Peaceful, sometimes mildly humorous art provides gentle nudging toward a philosophical frame of mind.

BEFORE AFTER

This harmonious album of clean-lined, very simple images in before-and-after pairs or short sequences practically compels viewers to ruminate about changes and seasons.

The book is entirely wordless, with just a few snatches of visual narrative in the form of multispread vignettes. Mirrored sun-moon pairs appear at the beginning and end, and a caterpillar seen chewing up a leaf on one spread flies off as a butterfly on the next, for instance. But this book is about many transformations, not just a few. In dozens of large, softly hued pictures of rolling landscapes or single trees, animals or manufactured objects against monochromatic backgrounds, the creators depict the passage of time. They do this through natural seasonal changes, with significant pairings like a rocking horse with a similarly curvilinear rocking chair or, taking a broader perspective, with opposing views of an urban skyline under construction and then finished. There are also allusive references, such as a pumpkin with a carriage. Human figures are rare—tiny when they do appear. Younger children will enjoy the mild challenge of figuring out the connections between, for instance, a slingshot and a broken window, a homing pigeon and an airmail envelope, a woolly sheep and (several steps and a knitted winter hat later) wood smoke drifting from a chimney in the snow.

Peaceful, sometimes mildly humorous art provides gentle nudging toward a philosophical frame of mind. (Picture book. 4-8)

Pub Date: Oct. 14, 2014

ISBN: 978-0-7636-7621-6

Page Count: 172

Publisher: Candlewick

Review Posted Online: July 29, 2014

Kirkus Reviews Issue: Aug. 15, 2014

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Whimsy, intelligence, and a subtle narrative thread make this rise to the top of a growing list of self-love titles.

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YOU MATTER

Employing a cast of diverse children reminiscent of that depicted in Another (2019), Robinson shows that every living entity has value.

After opening endpapers that depict an aerial view of a busy playground, the perspective shifts to a black child, ponytails tied with beaded elastics, peering into a microscope. So begins an exercise in perspective. From those bits of green life under the lens readers move to “Those who swim with the tide / and those who don’t.” They observe a “pest”—a mosquito biting a dinosaur, a “really gassy” planet, and a dog whose walker—a child in a pink hijab—has lost hold of the leash. Periodically, the examples are validated with the titular refrain. Textured paint strokes and collage elements contrast with uncluttered backgrounds that move from white to black to white. The black pages in the middle portion foreground scenes in space, including a black astronaut viewing Earth; the astronaut is holding an image of another black youngster who appears on the next spread flying a toy rocket and looking lonely. There are many such visual connections, creating emotional interest and invitations for conversation. The story’s conclusion spins full circle, repeating opening sentences with new scenarios. From the microscopic to the cosmic, word and image illuminate the message without a whiff of didacticism.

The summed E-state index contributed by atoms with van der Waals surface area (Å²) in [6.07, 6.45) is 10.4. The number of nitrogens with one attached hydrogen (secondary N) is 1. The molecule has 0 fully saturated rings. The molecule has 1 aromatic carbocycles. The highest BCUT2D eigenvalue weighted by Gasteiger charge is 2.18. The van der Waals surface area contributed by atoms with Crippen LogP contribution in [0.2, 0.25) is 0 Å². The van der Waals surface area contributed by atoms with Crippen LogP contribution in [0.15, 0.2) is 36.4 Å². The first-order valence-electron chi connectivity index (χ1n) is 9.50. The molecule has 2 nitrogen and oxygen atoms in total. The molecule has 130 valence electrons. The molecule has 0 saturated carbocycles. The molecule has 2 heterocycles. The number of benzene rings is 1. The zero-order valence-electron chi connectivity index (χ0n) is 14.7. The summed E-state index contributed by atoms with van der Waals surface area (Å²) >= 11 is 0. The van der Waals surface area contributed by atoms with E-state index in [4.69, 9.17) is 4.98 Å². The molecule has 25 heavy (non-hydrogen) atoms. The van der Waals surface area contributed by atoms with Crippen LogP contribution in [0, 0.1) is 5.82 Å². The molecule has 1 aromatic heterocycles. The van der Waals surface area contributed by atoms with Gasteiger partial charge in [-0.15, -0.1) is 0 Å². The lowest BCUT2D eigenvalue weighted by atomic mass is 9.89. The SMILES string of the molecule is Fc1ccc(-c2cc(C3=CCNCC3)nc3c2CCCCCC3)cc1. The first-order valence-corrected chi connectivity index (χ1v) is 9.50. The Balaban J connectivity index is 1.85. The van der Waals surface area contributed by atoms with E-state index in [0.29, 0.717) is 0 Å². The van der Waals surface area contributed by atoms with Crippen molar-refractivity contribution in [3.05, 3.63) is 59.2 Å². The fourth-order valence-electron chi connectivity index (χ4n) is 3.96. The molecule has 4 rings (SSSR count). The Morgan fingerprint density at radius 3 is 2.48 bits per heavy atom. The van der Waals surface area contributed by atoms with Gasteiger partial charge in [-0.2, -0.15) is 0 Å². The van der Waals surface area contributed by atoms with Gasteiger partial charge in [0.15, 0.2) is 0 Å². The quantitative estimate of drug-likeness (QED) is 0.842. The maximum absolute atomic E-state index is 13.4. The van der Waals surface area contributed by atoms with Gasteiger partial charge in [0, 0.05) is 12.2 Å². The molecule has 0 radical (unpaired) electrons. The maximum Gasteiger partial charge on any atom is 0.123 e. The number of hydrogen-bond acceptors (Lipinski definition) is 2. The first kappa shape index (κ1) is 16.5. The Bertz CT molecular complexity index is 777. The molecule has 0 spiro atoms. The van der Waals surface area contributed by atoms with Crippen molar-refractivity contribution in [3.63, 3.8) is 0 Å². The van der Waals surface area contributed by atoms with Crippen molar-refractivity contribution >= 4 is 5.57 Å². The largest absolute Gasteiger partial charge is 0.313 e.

Whimsy, intelligence, and a subtle narrative thread make this rise to the top of a growing list of self-love titles. (Picture book. 4-7)

Pub Date: June 2, 2020

ISBN: 978-1-5344-2169-1

Page Count: 40

Publisher: Atheneum

Review Posted Online: March 15, 2020

Kirkus Reviews Issue: April 1, 2020

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Cool and stylish.

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ADA TWIST, SCIENTIST

Her intellectual curiosity is surpassed only by her passion for science. But what to do about her messy experiments?

Ada is speechless until she turns 3. But once she learns how to break out of her crib, there’s no stopping the kinky-haired, brown-skinned girl. “She tore through the house on a fact-finding spree.” When she does start speaking, her favorite words are “why,” “how,” and “when.” Her parents, a fashion-forward black couple who sport a variety of trendy outfits, are dumbfounded, and her older brother can only point at her in astonishment. She amazes her friends with her experiments. Ada examines all the clocks in the house, studies the solar system, and analyzes all the smells she encounters. Fortunately, her parents stop her from putting the cat in the dryer, sending her instead to the Thinking Chair. But while there, she covers the wall with formulae. What can her parents do? Instead of punishing her passion, they decide to try to understand it. “It’s all in the heart of a young scientist.” Though her plot is negligible—Ada’s parents arguably change more than she does—Beaty delightfully advocates for girls in science in her now-trademark crisply rhyming text. Roberts’ illustrations, in watercolor, pen, and ink, manage to be both smart and silly; the page compositions artfully evoke the tumult of Ada’s curiosity, filling white backgrounds with questions and clutter.

Cool and stylish. (Picture book. 5-8)

Pub Date: Sept. 6, 2016

ISBN: 978-1-4197-2137-3

Page Count: 32

Publisher: Abrams

Review Posted Online: July 2, 2016

Kirkus Reviews Issue: July 15, 2016

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